So, while it wasn’t the best defense we’ve ever had, it was far from the worst. And for that, we are thankful for Mark Duffner.

The Lows

1. Quarterback Ping-Pong

Now, by no means is this an endorsement of one quarterback over the other, nor is it a critique of the decisions made by management. With Jameis Winston’s three game suspension, the Buccaneers were in a position where they needed a capable backup to take the reins until his return. Journeyman quarterback Ryan Fitzpatrick was just the guy to do it. We all knew this wasn’t going to be a long term solution, despite the observations fielded by the media (But why isn’t Jameis on the side of the stadium?????). Fitzpatrick, while showing flashes of an elite gunslinger, is nothing if not inconsistent. This season was no different. Thankfully, we have not one, but two inconsistent quarterbacks on our roster, and after Fitzpatrick was benched, Winston took the reins. And continued the meltdown. And then Fitzpatrick got another opportunity! And similarly melted down, allowing Winston to go back in and finish the season as THE quarterback.

I could argue favorably for the Bucs on every count, and I have, but it doesn’t change the fact that the quarterback situation created instability within the organization and probably cost us at least a couple of games.

2. Turnovers

Turnovers were, in Koetter’s own words, the downfall of the season. It’s nearly impossible to be a winning team with a turnover ratio of -18. And it was undoubtedly a team effort. The offense turned the ball over 35 times last season, with our quarterbacks, neither of whom playing a full season, ranking 5th and 9th for interceptions. The defense played its part as well. It ended the season with just nine interceptions and eight fumbles recovered, tying us at 22nd overall with five other teams. Eleven of the defense’s 17 turnovers came in the last six games, but a drought in the middle of the season put us in a hole for the rest of the season.

3. The kicking game

Will Jason Licht ever live Roberto Aguayo down? Not this year! Hey guys, remember when we moved up in the second round to draft a freakin’ kicker?? And it went terribly wrong and we have had kicking issues ever since then?

kickeryearandre

This season, Chandler Catanzaro, known for being a reliable kicker, succumbed to the Aguayo curse. He made 11 of 15 field goal attempts, missing all attempts from 40-49 yards and one from 30-39 yards. He also missed four points after before being released in Week 11. Cairo Santos took his place with a marginally better field goal made percentage than Catanzaro, 75.0 percent to 73.3 percent. All three of Santos’ missed field goals were 40+ yards, the same range where Catanzaro struggled. While it’s not high on the fan base’s radar (we have more pressing needs elsewhere), it may be a position to watch. Santos certainly won’t earn the fanbase’s trust until we’re able to successfully work through our PTSD.

Upward and Onward

As the season has come to a close and the door has shut on the Koetter reign, we look forward to what a new coach will bring. Nevertheless, for posterity’s sake, we reminisce about the ups and the downs of last season, as we will never see this team again.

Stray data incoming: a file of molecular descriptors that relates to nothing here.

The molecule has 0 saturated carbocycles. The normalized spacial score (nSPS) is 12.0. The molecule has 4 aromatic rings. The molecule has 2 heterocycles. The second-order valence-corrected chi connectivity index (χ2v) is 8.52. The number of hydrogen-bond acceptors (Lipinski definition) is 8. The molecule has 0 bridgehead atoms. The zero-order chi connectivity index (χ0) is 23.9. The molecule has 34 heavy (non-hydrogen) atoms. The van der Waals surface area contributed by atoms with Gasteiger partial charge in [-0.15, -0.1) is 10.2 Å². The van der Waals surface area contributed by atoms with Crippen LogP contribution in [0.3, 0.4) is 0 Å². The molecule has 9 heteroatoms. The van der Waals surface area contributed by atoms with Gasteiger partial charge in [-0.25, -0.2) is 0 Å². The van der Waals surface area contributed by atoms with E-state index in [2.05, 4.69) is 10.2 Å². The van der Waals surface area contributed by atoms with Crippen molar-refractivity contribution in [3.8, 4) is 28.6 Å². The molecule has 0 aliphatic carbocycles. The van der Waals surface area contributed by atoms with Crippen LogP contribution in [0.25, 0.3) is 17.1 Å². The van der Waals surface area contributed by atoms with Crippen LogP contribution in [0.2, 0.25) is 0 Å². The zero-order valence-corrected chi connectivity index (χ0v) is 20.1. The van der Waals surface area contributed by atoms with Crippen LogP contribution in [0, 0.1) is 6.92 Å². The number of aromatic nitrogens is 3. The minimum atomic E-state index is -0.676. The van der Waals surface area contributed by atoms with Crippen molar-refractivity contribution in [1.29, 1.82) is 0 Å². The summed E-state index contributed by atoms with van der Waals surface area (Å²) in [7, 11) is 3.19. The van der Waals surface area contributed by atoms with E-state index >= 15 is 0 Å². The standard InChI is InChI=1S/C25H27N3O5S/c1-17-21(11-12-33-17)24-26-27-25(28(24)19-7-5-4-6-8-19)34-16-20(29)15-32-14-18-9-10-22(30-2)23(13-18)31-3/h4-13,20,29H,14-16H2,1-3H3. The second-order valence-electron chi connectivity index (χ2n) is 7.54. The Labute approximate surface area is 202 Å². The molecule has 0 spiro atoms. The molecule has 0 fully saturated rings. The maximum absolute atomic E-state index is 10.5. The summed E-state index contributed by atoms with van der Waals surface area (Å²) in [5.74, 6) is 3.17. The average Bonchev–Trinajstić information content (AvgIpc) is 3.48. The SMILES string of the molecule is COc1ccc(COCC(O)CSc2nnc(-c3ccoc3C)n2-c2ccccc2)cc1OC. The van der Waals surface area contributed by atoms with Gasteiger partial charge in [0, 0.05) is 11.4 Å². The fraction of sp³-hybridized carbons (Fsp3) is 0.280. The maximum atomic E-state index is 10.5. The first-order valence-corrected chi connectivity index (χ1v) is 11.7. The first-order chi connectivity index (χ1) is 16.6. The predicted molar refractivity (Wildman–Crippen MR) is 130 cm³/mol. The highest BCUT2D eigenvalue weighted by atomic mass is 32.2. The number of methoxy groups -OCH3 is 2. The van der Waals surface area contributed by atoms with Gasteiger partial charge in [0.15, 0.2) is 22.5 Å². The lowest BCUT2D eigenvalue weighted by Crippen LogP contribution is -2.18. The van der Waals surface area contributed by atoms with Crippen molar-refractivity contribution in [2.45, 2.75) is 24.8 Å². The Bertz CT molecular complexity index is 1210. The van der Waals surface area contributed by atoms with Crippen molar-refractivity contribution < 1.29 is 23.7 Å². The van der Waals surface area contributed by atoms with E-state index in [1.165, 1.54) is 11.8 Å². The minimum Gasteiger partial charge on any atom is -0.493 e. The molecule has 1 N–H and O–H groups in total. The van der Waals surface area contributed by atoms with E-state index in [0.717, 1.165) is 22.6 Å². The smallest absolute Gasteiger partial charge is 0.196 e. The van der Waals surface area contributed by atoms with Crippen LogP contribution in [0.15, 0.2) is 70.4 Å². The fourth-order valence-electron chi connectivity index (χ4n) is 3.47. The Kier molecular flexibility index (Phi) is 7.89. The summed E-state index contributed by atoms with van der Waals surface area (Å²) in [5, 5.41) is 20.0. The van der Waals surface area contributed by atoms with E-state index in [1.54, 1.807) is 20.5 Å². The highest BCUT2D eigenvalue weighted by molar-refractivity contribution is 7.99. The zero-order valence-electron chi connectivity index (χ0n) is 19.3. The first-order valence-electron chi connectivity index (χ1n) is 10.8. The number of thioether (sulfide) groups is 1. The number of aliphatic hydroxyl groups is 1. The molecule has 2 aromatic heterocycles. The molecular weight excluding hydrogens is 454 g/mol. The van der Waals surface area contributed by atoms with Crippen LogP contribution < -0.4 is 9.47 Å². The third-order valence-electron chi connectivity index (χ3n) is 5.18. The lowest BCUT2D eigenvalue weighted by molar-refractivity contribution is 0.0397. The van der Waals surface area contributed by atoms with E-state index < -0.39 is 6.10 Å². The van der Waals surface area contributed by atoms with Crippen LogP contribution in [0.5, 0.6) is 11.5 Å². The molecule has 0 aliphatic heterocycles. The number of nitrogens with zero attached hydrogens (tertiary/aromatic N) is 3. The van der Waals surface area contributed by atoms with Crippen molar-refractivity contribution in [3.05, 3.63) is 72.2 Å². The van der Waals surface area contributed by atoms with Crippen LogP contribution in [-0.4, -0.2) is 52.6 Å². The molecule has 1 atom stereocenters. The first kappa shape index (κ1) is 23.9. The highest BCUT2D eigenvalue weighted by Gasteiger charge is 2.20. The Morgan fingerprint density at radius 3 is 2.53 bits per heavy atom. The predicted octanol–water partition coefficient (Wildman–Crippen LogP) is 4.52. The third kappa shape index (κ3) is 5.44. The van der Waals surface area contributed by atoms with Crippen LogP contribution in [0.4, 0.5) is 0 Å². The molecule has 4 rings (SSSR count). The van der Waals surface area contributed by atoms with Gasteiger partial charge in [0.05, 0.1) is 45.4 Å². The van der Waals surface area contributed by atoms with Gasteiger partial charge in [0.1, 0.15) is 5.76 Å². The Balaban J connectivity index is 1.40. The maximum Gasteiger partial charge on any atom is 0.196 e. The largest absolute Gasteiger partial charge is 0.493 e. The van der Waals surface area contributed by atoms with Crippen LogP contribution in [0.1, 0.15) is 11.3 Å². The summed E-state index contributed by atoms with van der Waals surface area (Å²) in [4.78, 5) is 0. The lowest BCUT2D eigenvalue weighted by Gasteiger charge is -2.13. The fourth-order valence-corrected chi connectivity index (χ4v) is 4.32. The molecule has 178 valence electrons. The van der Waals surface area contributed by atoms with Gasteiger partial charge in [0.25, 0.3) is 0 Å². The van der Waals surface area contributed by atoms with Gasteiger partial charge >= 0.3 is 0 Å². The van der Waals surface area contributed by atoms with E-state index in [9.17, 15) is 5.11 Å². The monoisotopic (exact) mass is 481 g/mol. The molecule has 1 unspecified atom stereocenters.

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[029] Here we go again: Coach Koetter relieved of duties. Plus we talk some actual football with our instant reaction on the Bucs loss to the Atlanta Falcons

Who’s ready for some rebuilding? Not Molly! Hear her thoughts along with Ralph’s indifference to Coach Koetter’s dismissal. Ralph touches on how we lost the 17-0 lead to the Falcons, what it means for our draft prospects, and what we have to look forward to this coming offseason.

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[028] MUST LISTEN!! All-22 film review of the Buccaneers @ Cowboys game

Molly and Ralph discuss what they saw in the coaches film of the Buccaneers @ Cowboys game week 16 of the 2018 season. Ralph talks about why we lost the game (hint: We neither got beat nor lost this game ourselves). Ralph also discusses the defensive lineman that we have on our team that is probably the best in the game. We are talking about Warren Sapp level of play. Should Koetter get fired? Listen and find out what Molly and Ralph think and why. We also discuss the upcoming game against the Falcons Sunday.

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[027] Podcast review of the Saints coaches film

Molly and Ralph go over what the all-22 coaches film showed us as to what went wrong with the loss to the Saints.

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[026] Ralph and Molly are especially inebriated in this instant reaction to the Bucs loss to the Saints

It was a tale of two halves, where the offense was inconsistent and the defense, while playing well enough, could not compensate for the offense’s shortfalls.

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Week 14 versus Saints: A tale of two halves

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There’s nothing more disconcerting than a division loss. Well, except for maybe a nearly-flawless first half, followed by an ugly second half.